Pub date March 10, 2009
SectionFilm FeaturesSectionFilm Review

REVIEW In Nikita Mikhalkov’s Oscar-winning 1994 film Burnt by the Sun, set in the Stalin-era Soviet Union, a character corrects himself in addressing his companions as gentlemen, saying, "Excuse me, comrades." A reverse correction signals the changed times in 12, where Mikhalkov takes up a more modern, post-Soviet tale, using a familiar framework to tell it. Based on Sidney Lumet’s Twelve Angry Men (1957), the film follows the jury proceedings of a Moscow murder trial in which an orphaned teenage Chechen boy is accused of killing his adoptive father, a Russian army officer who rescued him from the war-obliterated village where he’d lost his parents. Throughout a long day and night, the jurors (whose foreman is played by Mikhalkov) deliberate, battle, come unhinged, and reveal, through prejudiced tirades and intelligent argument alike, a flawed legal system and a corrupt society that fail to function in tandem. In a departure from the original, 12 releases the viewer at brief intervals to visit the prisoner in his chilly cell and to witness childhood scenes of poignant and piercing clarity. But at nearly three hours, the film makes us feel the time crawling by and its effect on these men, locked away from their lives in a room they expected to sit in for half an hour before consigning a young man to life in prison. And the fractures and damage we witness in each of them as the hours pass seem to form a mosaic of modern Russian society, fractured and damaged itself by the traumas of its political and cultural history.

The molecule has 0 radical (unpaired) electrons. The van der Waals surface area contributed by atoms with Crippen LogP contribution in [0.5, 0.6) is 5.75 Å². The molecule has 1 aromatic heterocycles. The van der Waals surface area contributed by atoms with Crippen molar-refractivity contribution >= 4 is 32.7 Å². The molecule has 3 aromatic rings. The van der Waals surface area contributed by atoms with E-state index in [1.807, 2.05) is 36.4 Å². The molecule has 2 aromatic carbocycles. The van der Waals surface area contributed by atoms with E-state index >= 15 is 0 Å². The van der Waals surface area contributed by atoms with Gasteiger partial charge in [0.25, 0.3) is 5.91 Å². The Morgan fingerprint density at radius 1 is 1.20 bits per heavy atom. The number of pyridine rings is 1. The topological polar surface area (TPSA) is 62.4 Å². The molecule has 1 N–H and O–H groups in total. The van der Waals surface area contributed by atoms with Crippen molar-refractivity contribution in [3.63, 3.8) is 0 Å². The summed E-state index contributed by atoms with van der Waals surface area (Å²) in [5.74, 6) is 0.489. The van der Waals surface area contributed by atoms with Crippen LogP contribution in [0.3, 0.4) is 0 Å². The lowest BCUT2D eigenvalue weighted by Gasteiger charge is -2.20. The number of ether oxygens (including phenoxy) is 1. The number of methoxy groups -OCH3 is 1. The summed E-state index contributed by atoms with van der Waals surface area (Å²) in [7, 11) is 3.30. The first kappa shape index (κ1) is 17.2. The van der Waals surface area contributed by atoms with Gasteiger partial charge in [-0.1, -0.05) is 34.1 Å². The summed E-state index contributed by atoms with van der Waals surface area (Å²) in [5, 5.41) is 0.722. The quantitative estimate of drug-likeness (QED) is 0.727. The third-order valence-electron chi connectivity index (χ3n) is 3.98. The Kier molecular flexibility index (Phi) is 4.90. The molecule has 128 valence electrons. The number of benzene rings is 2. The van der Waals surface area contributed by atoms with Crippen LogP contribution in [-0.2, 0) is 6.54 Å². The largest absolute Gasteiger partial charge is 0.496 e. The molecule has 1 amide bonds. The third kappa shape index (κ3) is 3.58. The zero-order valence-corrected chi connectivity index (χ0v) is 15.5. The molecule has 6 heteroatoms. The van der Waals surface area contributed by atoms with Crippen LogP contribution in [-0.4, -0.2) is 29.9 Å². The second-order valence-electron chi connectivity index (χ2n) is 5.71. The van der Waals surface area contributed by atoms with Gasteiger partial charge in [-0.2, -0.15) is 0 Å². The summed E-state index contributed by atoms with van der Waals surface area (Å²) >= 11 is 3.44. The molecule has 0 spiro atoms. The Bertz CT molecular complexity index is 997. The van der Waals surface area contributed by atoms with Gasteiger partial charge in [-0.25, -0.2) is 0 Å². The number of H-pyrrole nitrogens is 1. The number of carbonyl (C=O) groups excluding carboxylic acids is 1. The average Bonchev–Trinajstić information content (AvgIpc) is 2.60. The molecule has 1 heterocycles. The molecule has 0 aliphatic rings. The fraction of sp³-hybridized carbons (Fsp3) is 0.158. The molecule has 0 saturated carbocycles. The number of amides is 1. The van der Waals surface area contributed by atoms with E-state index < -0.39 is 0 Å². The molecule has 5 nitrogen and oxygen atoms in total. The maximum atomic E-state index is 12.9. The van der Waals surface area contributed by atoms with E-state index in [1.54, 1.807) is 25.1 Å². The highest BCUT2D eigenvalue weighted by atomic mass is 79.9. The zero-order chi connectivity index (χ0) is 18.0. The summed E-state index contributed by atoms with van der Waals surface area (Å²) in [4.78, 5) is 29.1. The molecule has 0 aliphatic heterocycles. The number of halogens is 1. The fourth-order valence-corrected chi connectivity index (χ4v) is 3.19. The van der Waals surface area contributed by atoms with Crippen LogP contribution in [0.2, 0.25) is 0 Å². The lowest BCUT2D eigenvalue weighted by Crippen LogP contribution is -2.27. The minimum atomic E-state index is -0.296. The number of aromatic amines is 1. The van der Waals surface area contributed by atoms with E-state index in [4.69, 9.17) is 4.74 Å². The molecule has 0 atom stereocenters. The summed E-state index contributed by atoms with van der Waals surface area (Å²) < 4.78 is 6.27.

12 opens Fri/13 in Bay Area theaters.